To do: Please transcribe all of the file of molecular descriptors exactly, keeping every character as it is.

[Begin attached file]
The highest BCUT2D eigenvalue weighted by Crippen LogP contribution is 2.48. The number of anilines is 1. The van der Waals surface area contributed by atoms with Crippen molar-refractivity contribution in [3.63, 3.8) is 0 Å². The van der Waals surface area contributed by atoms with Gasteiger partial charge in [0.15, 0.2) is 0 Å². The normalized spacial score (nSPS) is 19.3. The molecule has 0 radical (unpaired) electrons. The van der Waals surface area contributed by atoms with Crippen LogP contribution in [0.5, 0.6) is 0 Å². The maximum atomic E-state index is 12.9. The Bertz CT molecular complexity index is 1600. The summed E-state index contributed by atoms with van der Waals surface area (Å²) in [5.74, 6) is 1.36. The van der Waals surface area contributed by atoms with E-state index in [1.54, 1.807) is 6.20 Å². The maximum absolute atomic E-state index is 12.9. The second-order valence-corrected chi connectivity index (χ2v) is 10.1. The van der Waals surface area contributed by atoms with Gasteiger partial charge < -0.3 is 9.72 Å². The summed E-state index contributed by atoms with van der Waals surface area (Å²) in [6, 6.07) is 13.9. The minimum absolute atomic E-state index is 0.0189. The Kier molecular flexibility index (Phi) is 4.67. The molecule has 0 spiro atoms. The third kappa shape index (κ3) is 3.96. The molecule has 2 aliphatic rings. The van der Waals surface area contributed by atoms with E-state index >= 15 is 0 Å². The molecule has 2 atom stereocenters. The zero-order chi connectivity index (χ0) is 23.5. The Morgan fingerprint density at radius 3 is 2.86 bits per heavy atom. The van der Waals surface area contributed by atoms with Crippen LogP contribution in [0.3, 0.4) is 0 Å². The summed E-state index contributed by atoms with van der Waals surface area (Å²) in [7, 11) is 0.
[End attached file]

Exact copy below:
The highest BCUT2D eigenvalue weighted by Crippen LogP contribution is 2.48. The number of anilines is 1. The van der Waals surface area contributed by atoms with Crippen molar-refractivity contribution in [3.63, 3.8) is 0 Å². The van der Waals surface area contributed by atoms with Gasteiger partial charge in [0.15, 0.2) is 0 Å². The normalized spacial score (nSPS) is 19.3. The molecule has 0 radical (unpaired) electrons. The van der Waals surface area contributed by atoms with Crippen LogP contribution in [0.5, 0.6) is 0 Å². The maximum atomic E-state index is 12.9. The Bertz CT molecular complexity index is 1600. The summed E-state index contributed by atoms with van der Waals surface area (Å²) in [5.74, 6) is 1.36. The van der Waals surface area contributed by atoms with E-state index in [1.54, 1.807) is 6.20 Å². The maximum absolute atomic E-state index is 12.9. The second-order valence-corrected chi connectivity index (χ2v) is 10.1. The van der Waals surface area contributed by atoms with Gasteiger partial charge < -0.3 is 9.72 Å². The summed E-state index contributed by atoms with van der Waals surface area (Å²) in [6, 6.07) is 13.9. The minimum absolute atomic E-state index is 0.0189. The Kier molecular flexibility index (Phi) is 4.67. The molecule has 0 spiro atoms. The third kappa shape index (κ3) is 3.96. The molecule has 2 aliphatic rings. The van der Waals surface area contributed by atoms with E-state index >= 15 is 0 Å². The molecule has 2 atom stereocenters. The zero-order chi connectivity index (χ0) is 23.5. The Morgan fingerprint density at radius 3 is 2.86 bits per heavy atom. The van der Waals surface area contributed by atoms with Crippen LogP contribution in [0.3, 0.4) is 0 Å². The summed E-state index contributed by atoms with van der Waals surface area (Å²) in [7, 11) is 0.